Monday, December 31, 2018

Avoiding Speculation

“As I urged you when I was going to Macedonia, remain at Ephesus so that you may charge certain persons not to teach any different doctrine, nor to devote themselves to myths and endless genealogies, which promote speculations rather than the stewardship from God that is by faith.”

 (1 Timothy 1:3-4 ESV)

Although we confess the gospel of Christ, and although we claim that our task is to spread this message, we often get side-tracked. We get caught up in things that do nothing to instill God’s Word within us or others.  If anything, they distract us from the Lord.

We get caught up in works of fiction, penned by believers, which we believe illustrate the truth of God’s Word. In fact, we get more excited about them than we do the gospel.  We get caught up in speculation about politics, world events, and the end times.  We invent theories about how things will play out.  And these become the things into which we invest our time and energy. 

Books are written to promote these theories. “Bible studies” are taught, which focus on this speculation rather than Scripture. Classes are taught that attempt to force these ideas onto the Bible.

This is the very thing Paul was warning Timothy about in the above passage. Timothy was to allow no other doctrine to be taught, other than the one Paul had proclaimed to them. He was to ensure that the Word of God was rightly taught.  And he was to command that the people not devote themselves to myths and speculation.

We can’t be exactly sure what Paul is referring to.  It seems, however, that they may have been looking at the genealogies in Scripture and speculating about them. Perhaps they were even inventing allegorical tales that were replacing the gospel in the minds of some.

Whatever the case, Paul was telling them that, instead of investing into these things, they were to invest their time and energy into the proclamation of the gospel. They were to invest their time and energy into the teaching of sound doctrine.  They were to ensure that nothing else became the focus of their instruction.

May this also be the case with us.  Let’s not get caught up with every fad that takes over the Church.  Let’s not get swept away by the speculation offered by some.  Let’s keep our focus where it belongs.  Let’s keep our focus on the Word of God.  Let’s keep our focus upon Christ.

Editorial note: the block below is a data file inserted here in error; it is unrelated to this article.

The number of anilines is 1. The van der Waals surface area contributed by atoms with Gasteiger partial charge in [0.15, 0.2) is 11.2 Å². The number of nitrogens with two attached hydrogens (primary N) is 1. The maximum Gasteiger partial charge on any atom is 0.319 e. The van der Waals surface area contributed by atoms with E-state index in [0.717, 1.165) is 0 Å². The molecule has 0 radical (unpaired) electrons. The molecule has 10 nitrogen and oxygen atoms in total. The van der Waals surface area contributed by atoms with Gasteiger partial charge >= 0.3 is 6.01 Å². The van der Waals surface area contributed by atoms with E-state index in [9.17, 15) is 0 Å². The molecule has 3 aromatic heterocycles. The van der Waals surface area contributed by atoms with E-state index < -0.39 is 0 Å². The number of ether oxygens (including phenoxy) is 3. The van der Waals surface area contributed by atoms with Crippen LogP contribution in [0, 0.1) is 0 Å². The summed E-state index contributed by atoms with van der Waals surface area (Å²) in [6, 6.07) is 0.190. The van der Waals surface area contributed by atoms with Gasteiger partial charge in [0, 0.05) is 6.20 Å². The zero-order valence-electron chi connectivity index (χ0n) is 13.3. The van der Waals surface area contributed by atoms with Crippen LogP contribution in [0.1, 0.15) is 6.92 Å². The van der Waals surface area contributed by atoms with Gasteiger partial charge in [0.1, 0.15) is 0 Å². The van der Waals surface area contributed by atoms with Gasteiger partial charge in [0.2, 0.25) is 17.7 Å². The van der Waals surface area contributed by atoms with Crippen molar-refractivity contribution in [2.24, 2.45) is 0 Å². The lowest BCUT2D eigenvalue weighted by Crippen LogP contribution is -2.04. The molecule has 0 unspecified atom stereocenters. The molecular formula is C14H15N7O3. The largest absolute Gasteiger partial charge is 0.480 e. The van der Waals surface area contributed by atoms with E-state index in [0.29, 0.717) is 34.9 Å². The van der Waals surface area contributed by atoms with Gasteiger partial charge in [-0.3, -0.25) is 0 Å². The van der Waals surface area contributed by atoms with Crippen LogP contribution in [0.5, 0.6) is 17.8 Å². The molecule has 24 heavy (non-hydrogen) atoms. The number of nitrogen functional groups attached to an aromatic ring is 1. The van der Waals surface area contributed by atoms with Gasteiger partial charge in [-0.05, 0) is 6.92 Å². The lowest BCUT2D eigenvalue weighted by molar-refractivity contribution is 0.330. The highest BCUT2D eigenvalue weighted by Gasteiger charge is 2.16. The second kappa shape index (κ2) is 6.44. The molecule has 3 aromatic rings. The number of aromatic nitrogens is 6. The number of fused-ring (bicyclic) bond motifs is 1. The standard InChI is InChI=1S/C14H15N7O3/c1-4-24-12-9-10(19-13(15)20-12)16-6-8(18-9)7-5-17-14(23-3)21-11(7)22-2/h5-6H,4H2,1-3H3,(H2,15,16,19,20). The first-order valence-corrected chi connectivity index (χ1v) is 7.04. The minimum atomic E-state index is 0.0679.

Wednesday, December 26, 2018

Rightly Regarding God's Word

“And count the patience of our Lord as salvation, just as our beloved brother Paul also wrote to you according to the wisdom given him, as he does in all his letters when he speaks in them of these matters. There are some things in them that are hard to understand, which the ignorant and unstable twist to their own destruction, as they do the other Scriptures.”
(2 Peter 3:15-16 ESV)

Although they confess that the Bible is the Word of God, and although they tell us that it’s the standard for our faith and life, many people feel free to twist and distort it. They do so that they might place upon it the meaning they desire. Instead of allowing God’s Word to speak to them and direct their life, they alter it to fit their desires.

This can’t be done with all of Scripture. Much of the Bible is very clear. As we read it, it’s easy to understand. It’s so clear, in fact, that there’s no disputing its meaning.

However, not all of Scripture is so easy. At times, we run into passages that are difficult. And, instead of interpreting Scripture with Scripture, instead of using the more clear passages to understand the more difficult, these are the passages of which people will take advantage.

According to Peter, it’s the ignorant and unstable who do so.  It’s those who are untaught and weak who do so. They fail to regard God’s Word as they ought.